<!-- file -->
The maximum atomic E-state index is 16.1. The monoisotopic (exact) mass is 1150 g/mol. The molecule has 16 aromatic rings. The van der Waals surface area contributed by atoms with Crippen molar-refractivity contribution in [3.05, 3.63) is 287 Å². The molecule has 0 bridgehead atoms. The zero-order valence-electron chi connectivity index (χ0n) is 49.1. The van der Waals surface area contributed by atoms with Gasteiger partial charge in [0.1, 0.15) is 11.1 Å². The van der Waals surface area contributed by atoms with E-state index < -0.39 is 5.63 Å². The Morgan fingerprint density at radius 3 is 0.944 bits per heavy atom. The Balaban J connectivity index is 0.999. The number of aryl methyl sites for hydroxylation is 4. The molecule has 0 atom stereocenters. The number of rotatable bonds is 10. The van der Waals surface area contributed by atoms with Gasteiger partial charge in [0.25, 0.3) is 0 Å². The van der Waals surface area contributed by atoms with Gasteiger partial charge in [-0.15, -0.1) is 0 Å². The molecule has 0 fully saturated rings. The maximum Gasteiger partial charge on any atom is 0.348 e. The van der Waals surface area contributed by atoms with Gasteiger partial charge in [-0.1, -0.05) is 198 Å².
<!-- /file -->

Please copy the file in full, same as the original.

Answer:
The maximum atomic E-state index is 16.1. The monoisotopic (exact) mass is 1150 g/mol. The molecule has 16 aromatic rings. The van der Waals surface area contributed by atoms with Crippen molar-refractivity contribution in [3.05, 3.63) is 287 Å². The molecule has 0 bridgehead atoms. The zero-order valence-electron chi connectivity index (χ0n) is 49.1. The van der Waals surface area contributed by atoms with Gasteiger partial charge in [0.1, 0.15) is 11.1 Å². The van der Waals surface area contributed by atoms with E-state index < -0.39 is 5.63 Å². The Morgan fingerprint density at radius 3 is 0.944 bits per heavy atom. The Balaban J connectivity index is 0.999. The number of aryl methyl sites for hydroxylation is 4. The molecule has 0 atom stereocenters. The number of rotatable bonds is 10. The van der Waals surface area contributed by atoms with Gasteiger partial charge in [0.25, 0.3) is 0 Å². The van der Waals surface area contributed by atoms with Gasteiger partial charge in [-0.15, -0.1) is 0 Å². The molecule has 0 fully saturated rings. The maximum Gasteiger partial charge on any atom is 0.348 e. The van der Waals surface area contributed by atoms with Gasteiger partial charge in [-0.1, -0.05) is 198 Å².